#write2connect Session with Stephen Downes #ce13

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http://goo.gl/EDlmpS

 

What a joy this Sunday morning to listen to Stephen Downes. Through an email invitation — a  connection,  from WizIQ on Friday, I added the event to my calendar, a connection for Sunday’s NCTE National Day of Writing, whose focus this year is #write2connect. What better way to celebrate than to connect to learn about Connectivism from one of its founders, Stephen Downes, as he explains “Habits of Effective Connected Learners.”

And I am so thankful I did. It felt like a conversation in my living room with many amazing people chatting and learning together. What did I learn? I clarified my own ideas, and considered a better way to help my students.

First, these ideas are my connections, my perceptions on connectivism from my engagement with this presentation:

  • Publishing your own stuff is secondary to reading and commenting on other people’s stuff
  • The first thing any connected person should be is receptive. Open.
  • In order for what we are saying to make any sense, it needs to be a response to something.
  • Find places where you can add value rather than pursue a particular goal or objective
  • In almost all fields, connecting with others IS the work.
  • Connecting is all about adding value and flow (input, output, feedback, plasticity)

I loved the idea that it’s about adding value; that we all can add value to the wide world. And that we don’t need to worry about those that are not. When connected, look to add value; when connected, look for the shapes and patterns of your perceptions and add value. It’s not to promote or make a point, but to cooperate in the conversation in relevant ways to add to the whole. “Connecting IS the work,” and in connecting — receptively– we respond.

Sylvia Gulnan (sp) asked, “What can you cook from the melting pot of thoughts?” Here are my new ingredients:

  1. Read and comment on blogs; blog a response (this is my response).
  2. For my students, we will now read others’ blogs first, blog our response of those that touch our hearts and minds, and comment back with a link to our posts.

Yes, we have written posts and then read others’ posts and commented, but I think the better idea is to learn from others first, to find a connection to which value can be added in one’s own world, one’s own blog. Do you see the difference? It brings the conversation and the connection home; a relationship, which may blossom into further discussions or simply be a recognition and acknowledgement of the learning conversation.

I’ve always felt I was missing something, and I can still blog for myself, but the connectivity is in adding to the nexus of the cloud, building a bit of relationship with those nodes. Thanks, Stephen. I may not have gotten everything right, but I learned. And it certainly encourages us to expand our connections as educators for Connected Educator month (#ce13).

And so I’d like to finish with another example of connectivism.

I followed a tweet link to this wonderful post on grading, points, and feedback by @differNtiated4u (Charity Stephens). I know about grading issues and that feedback results in more learning that a score or red marks on the paper. I know that students need to know what is expected, the goal in process and product. But the idea I loved is this:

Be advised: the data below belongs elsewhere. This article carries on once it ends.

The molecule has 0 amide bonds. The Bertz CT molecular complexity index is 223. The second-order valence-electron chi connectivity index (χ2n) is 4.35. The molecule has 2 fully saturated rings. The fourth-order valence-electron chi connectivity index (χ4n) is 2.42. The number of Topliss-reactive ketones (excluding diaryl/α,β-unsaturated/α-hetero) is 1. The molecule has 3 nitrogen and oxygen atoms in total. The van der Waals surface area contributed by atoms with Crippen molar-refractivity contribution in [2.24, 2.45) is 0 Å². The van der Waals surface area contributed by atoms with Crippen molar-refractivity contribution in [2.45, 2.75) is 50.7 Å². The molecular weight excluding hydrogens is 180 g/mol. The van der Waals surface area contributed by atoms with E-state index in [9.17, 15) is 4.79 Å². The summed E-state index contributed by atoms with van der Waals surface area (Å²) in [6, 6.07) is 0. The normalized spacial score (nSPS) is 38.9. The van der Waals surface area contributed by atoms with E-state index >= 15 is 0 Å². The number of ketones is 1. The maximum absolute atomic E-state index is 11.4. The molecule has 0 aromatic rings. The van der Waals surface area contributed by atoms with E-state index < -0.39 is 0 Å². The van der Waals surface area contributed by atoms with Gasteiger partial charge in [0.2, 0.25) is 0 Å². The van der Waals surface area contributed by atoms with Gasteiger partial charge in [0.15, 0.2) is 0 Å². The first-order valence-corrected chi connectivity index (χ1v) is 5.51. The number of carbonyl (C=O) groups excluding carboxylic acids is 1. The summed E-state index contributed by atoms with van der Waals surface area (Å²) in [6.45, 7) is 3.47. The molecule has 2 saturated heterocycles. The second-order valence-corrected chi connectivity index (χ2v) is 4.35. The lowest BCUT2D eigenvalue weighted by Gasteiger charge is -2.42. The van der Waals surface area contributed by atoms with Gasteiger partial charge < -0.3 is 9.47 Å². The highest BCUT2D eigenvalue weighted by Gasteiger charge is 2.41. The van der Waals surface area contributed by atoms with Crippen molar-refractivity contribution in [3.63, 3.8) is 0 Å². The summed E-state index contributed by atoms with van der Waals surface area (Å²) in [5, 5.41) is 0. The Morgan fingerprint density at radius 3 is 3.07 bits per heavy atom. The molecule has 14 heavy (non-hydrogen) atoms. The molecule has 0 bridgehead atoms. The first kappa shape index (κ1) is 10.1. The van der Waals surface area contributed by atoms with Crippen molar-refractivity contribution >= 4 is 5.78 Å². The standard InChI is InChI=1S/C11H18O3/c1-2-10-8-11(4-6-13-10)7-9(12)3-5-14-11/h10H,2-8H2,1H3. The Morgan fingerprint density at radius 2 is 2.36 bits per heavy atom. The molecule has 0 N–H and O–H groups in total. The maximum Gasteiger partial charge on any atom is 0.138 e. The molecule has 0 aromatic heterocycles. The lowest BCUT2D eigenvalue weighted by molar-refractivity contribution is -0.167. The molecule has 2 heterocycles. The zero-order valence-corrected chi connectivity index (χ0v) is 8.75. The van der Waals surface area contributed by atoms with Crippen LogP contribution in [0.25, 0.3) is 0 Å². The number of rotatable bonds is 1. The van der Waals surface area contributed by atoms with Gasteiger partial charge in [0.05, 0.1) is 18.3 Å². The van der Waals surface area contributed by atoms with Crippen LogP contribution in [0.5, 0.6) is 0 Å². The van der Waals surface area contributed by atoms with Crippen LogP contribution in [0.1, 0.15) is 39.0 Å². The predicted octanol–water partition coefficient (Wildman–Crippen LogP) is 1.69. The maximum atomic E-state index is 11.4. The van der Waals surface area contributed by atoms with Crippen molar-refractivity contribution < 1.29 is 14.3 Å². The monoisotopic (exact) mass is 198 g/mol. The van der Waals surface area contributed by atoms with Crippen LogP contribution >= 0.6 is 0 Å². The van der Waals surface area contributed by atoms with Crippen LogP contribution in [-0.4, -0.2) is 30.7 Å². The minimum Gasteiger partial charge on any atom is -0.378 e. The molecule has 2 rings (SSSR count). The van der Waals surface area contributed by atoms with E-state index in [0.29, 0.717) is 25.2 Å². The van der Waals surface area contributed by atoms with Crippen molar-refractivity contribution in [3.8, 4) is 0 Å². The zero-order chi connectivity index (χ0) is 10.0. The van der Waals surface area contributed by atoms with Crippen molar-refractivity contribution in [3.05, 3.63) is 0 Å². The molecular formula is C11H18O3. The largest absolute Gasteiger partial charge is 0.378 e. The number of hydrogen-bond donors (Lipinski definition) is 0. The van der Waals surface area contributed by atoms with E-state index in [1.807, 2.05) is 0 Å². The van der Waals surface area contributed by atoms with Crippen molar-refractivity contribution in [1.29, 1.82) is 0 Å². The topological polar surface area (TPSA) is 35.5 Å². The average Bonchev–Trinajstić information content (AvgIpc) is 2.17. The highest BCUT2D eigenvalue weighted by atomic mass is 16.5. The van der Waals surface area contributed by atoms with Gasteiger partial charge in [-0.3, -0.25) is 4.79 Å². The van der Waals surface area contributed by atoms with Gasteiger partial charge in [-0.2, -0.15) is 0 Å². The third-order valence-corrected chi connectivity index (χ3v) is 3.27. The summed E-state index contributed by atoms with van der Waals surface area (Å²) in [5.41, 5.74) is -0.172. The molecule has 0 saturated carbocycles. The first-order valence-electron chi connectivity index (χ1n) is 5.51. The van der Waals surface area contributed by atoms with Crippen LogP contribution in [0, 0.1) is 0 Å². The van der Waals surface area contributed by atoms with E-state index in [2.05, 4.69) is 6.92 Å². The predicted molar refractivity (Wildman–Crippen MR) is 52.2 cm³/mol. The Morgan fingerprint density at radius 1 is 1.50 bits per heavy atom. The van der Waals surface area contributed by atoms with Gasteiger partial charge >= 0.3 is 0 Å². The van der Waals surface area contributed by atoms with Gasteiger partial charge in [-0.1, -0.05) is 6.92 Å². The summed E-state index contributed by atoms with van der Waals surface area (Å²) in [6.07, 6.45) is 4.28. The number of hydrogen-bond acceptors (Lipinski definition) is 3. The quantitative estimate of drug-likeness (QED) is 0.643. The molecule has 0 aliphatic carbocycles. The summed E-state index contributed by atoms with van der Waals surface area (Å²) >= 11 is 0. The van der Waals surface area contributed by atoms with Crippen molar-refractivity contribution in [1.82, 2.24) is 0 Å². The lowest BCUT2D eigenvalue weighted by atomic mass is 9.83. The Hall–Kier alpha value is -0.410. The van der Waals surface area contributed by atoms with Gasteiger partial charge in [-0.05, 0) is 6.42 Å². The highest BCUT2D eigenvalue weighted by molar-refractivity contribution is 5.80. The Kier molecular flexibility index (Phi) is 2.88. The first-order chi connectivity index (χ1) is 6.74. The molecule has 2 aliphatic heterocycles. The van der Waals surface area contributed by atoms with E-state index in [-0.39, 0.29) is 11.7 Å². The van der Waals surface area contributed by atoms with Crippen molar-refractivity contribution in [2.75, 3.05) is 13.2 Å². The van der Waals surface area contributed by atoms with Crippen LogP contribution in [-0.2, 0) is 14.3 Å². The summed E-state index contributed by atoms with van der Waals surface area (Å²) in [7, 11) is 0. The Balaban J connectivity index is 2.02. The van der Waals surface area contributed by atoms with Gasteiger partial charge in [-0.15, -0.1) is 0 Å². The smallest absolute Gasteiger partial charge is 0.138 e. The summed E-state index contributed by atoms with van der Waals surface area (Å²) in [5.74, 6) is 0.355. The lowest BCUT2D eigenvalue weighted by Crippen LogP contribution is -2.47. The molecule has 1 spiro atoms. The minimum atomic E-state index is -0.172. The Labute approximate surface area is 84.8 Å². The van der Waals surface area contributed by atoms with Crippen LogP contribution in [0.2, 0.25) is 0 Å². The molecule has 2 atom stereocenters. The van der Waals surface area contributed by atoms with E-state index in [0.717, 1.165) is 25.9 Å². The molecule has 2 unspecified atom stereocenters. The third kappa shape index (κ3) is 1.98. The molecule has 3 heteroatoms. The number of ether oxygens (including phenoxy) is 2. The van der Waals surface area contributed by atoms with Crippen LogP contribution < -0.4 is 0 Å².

• Scaffold what you want students to know and be able to do for each letter grade. What will it take to get a D, C, B and A?  Have handy your Bloom’s Taxonomy, D.O.K chart and/or Rigor & Relevance Framework because you will need to identify verbs/actions for each learning objective for each desired level of understanding. SHARE these levels with students at the start of the unit. Post them on your class wall along side your learning objectives.  This will serve as their roadmap for understanding…
  • Scaffold the summative assessment and assess performance for each level of understanding.This means that if on the unit assessment a student can perform only the basic levels of understanding (even if this is only 1/4th of the assessment) this means the student’s grade should be a passing grade as they demonstrated the basics of the unit.

Now that makes sense more than a percentage score of total points. An A means …., A B means… A C means…  Years ago, before all the testing and specific objectives focus, I created units of instruction based on Kathy Nunley’s layered curriculum model. That raised the bar on expectations and allowed all students to succeed. With the emphasis now on interest-based learning and the use of technology tools, the units could offer choices and negotiation of projects to meet student interests, with the emphasis on stretching to meet ever higher goals based on a teacher/student developed framework of expectations.

Charity’s source: Wormeli, R. (2010) Assessment and Grading in the Differentiated Classroom:  Formative and Summative Assessment Critical Feedback for Learning   Retrieved from http://www.youtube.com/watch?v=rJxFXjfB_B4

As I develop my Common Core State Standards units and those specific objectives, I will consider Charity’s advice, and I thank her for helping me grow into another way of seeing how this could work.

What about you?

Are connected?

Are you adding value?

Are you responding to the gifts from others?

Thanks Charity and Stephen for helping me grow.  Open is Hope.

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